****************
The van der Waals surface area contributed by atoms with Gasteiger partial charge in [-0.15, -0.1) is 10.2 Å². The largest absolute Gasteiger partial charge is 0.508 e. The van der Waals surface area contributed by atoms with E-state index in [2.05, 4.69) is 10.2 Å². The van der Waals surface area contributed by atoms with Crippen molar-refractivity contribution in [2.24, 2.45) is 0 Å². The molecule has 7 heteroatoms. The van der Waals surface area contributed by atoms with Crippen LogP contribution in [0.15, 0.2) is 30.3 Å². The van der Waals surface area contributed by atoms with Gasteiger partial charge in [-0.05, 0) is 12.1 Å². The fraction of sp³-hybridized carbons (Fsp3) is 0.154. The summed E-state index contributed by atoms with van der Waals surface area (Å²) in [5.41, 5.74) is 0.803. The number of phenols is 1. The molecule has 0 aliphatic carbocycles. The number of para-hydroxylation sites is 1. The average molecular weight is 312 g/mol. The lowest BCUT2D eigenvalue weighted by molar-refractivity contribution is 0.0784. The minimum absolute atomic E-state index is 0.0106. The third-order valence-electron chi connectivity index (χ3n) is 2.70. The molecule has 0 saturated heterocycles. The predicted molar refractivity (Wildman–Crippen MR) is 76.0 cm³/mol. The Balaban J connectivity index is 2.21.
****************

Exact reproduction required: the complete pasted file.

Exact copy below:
The van der Waals surface area contributed by atoms with Gasteiger partial charge in [-0.15, -0.1) is 10.2 Å². The largest absolute Gasteiger partial charge is 0.508 e. The van der Waals surface area contributed by atoms with E-state index in [2.05, 4.69) is 10.2 Å². The van der Waals surface area contributed by atoms with Crippen molar-refractivity contribution in [2.24, 2.45) is 0 Å². The molecule has 7 heteroatoms. The van der Waals surface area contributed by atoms with Crippen LogP contribution in [0.15, 0.2) is 30.3 Å². The van der Waals surface area contributed by atoms with Gasteiger partial charge in [-0.05, 0) is 12.1 Å². The fraction of sp³-hybridized carbons (Fsp3) is 0.154. The summed E-state index contributed by atoms with van der Waals surface area (Å²) in [5.41, 5.74) is 0.803. The number of phenols is 1. The molecule has 0 aliphatic carbocycles. The number of para-hydroxylation sites is 1. The average molecular weight is 312 g/mol. The lowest BCUT2D eigenvalue weighted by molar-refractivity contribution is 0.0784. The minimum absolute atomic E-state index is 0.0106. The third-order valence-electron chi connectivity index (χ3n) is 2.70. The molecule has 0 saturated heterocycles. The predicted molar refractivity (Wildman–Crippen MR) is 76.0 cm³/mol. The Balaban J connectivity index is 2.21.